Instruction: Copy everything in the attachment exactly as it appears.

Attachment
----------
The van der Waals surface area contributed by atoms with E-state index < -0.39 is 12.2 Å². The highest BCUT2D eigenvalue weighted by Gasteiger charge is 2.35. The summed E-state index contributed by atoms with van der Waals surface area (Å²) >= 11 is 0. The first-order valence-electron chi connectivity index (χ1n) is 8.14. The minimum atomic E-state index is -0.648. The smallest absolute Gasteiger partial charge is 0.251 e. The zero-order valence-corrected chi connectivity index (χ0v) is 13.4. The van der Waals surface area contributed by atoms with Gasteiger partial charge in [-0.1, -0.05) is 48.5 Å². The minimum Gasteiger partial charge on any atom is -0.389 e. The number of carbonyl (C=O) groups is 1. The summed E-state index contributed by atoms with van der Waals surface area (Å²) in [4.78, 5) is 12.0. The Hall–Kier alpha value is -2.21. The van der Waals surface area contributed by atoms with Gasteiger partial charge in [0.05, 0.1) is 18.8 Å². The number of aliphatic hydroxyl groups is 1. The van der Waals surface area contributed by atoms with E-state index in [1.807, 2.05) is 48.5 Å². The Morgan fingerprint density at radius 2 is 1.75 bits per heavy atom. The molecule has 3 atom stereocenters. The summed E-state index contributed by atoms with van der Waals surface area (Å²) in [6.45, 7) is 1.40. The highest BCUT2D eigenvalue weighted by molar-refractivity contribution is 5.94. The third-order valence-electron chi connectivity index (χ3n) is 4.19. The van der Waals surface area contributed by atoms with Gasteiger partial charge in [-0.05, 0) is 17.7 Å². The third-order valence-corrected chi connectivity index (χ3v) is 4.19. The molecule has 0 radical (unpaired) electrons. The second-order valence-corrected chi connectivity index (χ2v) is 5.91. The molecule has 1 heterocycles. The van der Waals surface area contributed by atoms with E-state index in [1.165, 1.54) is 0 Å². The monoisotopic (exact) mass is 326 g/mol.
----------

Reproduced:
The van der Waals surface area contributed by atoms with E-state index < -0.39 is 12.2 Å². The highest BCUT2D eigenvalue weighted by Gasteiger charge is 2.35. The summed E-state index contributed by atoms with van der Waals surface area (Å²) >= 11 is 0. The first-order valence-electron chi connectivity index (χ1n) is 8.14. The minimum atomic E-state index is -0.648. The smallest absolute Gasteiger partial charge is 0.251 e. The zero-order valence-corrected chi connectivity index (χ0v) is 13.4. The van der Waals surface area contributed by atoms with Gasteiger partial charge in [-0.1, -0.05) is 48.5 Å². The minimum Gasteiger partial charge on any atom is -0.389 e. The number of carbonyl (C=O) groups is 1. The summed E-state index contributed by atoms with van der Waals surface area (Å²) in [4.78, 5) is 12.0. The Hall–Kier alpha value is -2.21. The van der Waals surface area contributed by atoms with Gasteiger partial charge in [0.05, 0.1) is 18.8 Å². The number of aliphatic hydroxyl groups is 1. The van der Waals surface area contributed by atoms with E-state index in [1.807, 2.05) is 48.5 Å². The Morgan fingerprint density at radius 2 is 1.75 bits per heavy atom. The molecule has 3 atom stereocenters. The summed E-state index contributed by atoms with van der Waals surface area (Å²) in [6.45, 7) is 1.40. The highest BCUT2D eigenvalue weighted by molar-refractivity contribution is 5.94. The third-order valence-electron chi connectivity index (χ3n) is 4.19. The van der Waals surface area contributed by atoms with Gasteiger partial charge in [-0.05, 0) is 17.7 Å². The third-order valence-corrected chi connectivity index (χ3v) is 4.19. The molecule has 0 radical (unpaired) electrons. The second-order valence-corrected chi connectivity index (χ2v) is 5.91. The molecule has 1 heterocycles. The van der Waals surface area contributed by atoms with E-state index in [1.165, 1.54) is 0 Å². The monoisotopic (exact) mass is 326 g/mol.